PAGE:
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What am I Worth in God’s Eyes? Part II

November 1, 2012

As I said in the previous blog, it is not a good idea to decide on our worth based on how we stack up against others and Paul recommends that we not do it. Ah, but it is so easy, isn’t it? There are so many rewards in life for being the best at something, and honestly there is something in trying to be the best at something or achieving a personal best. But not always. Being the best at drinking others under the table is the path to a life of dissipation and ruin.

There are many things that we can be good at, but to measure our worth by them can be a dangerous. This is particularly true as you grow older and older and your skills begin to decline. Yet, as compensation, I find that I have acquired a huge experience base that more than compensates. But, I can make either of two mistakes: to underestimate those who  are younger or overestimate myself. Neither fares me well.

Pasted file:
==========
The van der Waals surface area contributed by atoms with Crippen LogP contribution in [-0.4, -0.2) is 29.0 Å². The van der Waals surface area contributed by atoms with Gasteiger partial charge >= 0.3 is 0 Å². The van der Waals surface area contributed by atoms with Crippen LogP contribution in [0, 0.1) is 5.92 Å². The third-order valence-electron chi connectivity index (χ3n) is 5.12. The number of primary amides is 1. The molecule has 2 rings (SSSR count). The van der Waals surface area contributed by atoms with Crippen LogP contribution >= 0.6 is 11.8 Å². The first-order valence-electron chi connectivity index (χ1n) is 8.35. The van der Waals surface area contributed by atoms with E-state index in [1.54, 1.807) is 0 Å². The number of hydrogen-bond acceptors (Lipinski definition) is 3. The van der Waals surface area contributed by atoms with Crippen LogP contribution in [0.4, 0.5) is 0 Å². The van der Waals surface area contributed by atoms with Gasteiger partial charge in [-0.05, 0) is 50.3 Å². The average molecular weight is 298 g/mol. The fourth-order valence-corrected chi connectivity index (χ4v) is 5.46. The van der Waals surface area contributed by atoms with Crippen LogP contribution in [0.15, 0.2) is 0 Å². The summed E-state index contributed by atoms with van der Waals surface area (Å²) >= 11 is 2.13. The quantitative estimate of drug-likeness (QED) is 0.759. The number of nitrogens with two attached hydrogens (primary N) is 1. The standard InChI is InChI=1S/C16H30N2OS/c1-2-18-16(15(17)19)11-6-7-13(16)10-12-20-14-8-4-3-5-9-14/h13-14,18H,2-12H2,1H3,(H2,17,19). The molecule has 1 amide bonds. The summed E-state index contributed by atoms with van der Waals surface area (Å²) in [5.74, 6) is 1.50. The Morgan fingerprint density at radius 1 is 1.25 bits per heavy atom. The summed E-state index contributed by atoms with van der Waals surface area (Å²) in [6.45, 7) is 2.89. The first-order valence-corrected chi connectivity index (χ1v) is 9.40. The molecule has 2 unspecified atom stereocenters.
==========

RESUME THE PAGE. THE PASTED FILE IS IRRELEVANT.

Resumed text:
It would seem, if I am not to measure my worth against that of others then I ought to be measuring myself against my own goals. But there is a trick in this also: it is very hard to chose appropriate goals. We may make them too easy or impossible to attain to. If we obtain our goals, we must  make new ones or find ourselves in the midst of emptiness. On the other hand, if we set our goals too high for our abilities, we will fill ourselves with a sense of remorse or failure, perhaps, both.

What is left? Well, as the title of this series implies, perhaps, we ought to consider what our worth is in God’s eyes. But, as we look over our failures, both moral and in accomplishing the work of the church, we quake at the possibility.

This is an awful mistake. So let’s look a little closer at how worth is determined.

More to come.

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